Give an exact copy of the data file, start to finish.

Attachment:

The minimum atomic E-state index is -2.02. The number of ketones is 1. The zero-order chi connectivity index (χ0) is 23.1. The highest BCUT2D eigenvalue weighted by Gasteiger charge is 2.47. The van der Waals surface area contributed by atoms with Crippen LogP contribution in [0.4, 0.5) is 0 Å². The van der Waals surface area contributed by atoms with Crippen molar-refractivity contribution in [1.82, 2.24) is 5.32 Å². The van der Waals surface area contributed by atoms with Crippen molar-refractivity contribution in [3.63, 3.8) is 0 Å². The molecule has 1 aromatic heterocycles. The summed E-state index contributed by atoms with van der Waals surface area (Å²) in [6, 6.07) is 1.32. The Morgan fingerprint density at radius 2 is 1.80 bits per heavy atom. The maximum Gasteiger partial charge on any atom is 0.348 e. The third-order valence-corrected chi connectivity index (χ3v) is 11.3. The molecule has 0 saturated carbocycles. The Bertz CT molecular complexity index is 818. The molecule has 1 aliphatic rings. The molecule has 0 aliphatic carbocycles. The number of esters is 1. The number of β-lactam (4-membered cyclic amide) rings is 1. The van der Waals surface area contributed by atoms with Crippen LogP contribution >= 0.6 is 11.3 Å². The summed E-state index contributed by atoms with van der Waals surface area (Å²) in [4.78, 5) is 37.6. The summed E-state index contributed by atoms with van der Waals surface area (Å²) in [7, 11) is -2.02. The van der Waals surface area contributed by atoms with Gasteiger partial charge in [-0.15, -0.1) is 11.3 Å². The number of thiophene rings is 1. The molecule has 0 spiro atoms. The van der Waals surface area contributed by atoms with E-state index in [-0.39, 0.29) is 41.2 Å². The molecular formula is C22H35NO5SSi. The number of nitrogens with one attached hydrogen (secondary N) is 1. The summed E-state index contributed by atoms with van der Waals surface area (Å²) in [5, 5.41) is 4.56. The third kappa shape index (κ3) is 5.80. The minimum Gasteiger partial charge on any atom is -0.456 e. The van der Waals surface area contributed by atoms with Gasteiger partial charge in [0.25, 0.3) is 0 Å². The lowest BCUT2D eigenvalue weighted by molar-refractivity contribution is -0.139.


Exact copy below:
The minimum atomic E-state index is -2.02. The number of ketones is 1. The zero-order chi connectivity index (χ0) is 23.1. The highest BCUT2D eigenvalue weighted by Gasteiger charge is 2.47. The van der Waals surface area contributed by atoms with Crippen LogP contribution in [0.4, 0.5) is 0 Å². The van der Waals surface area contributed by atoms with Crippen molar-refractivity contribution in [1.82, 2.24) is 5.32 Å². The van der Waals surface area contributed by atoms with Crippen molar-refractivity contribution in [3.63, 3.8) is 0 Å². The molecule has 1 aromatic heterocycles. The summed E-state index contributed by atoms with van der Waals surface area (Å²) in [6, 6.07) is 1.32. The Morgan fingerprint density at radius 2 is 1.80 bits per heavy atom. The maximum Gasteiger partial charge on any atom is 0.348 e. The third-order valence-corrected chi connectivity index (χ3v) is 11.3. The molecule has 0 saturated carbocycles. The Bertz CT molecular complexity index is 818. The molecule has 1 aliphatic rings. The molecule has 0 aliphatic carbocycles. The number of esters is 1. The number of β-lactam (4-membered cyclic amide) rings is 1. The van der Waals surface area contributed by atoms with Crippen LogP contribution >= 0.6 is 11.3 Å². The summed E-state index contributed by atoms with van der Waals surface area (Å²) in [4.78, 5) is 37.6. The summed E-state index contributed by atoms with van der Waals surface area (Å²) in [7, 11) is -2.02. The van der Waals surface area contributed by atoms with Gasteiger partial charge in [-0.15, -0.1) is 11.3 Å². The number of thiophene rings is 1. The molecule has 0 spiro atoms. The van der Waals surface area contributed by atoms with E-state index in [-0.39, 0.29) is 41.2 Å². The molecular formula is C22H35NO5SSi. The number of nitrogens with one attached hydrogen (secondary N) is 1. The summed E-state index contributed by atoms with van der Waals surface area (Å²) in [5, 5.41) is 4.56. The third kappa shape index (κ3) is 5.80. The minimum Gasteiger partial charge on any atom is -0.456 e. The van der Waals surface area contributed by atoms with Gasteiger partial charge in [0.25, 0.3) is 0 Å². The lowest BCUT2D eigenvalue weighted by molar-refractivity contribution is -0.139.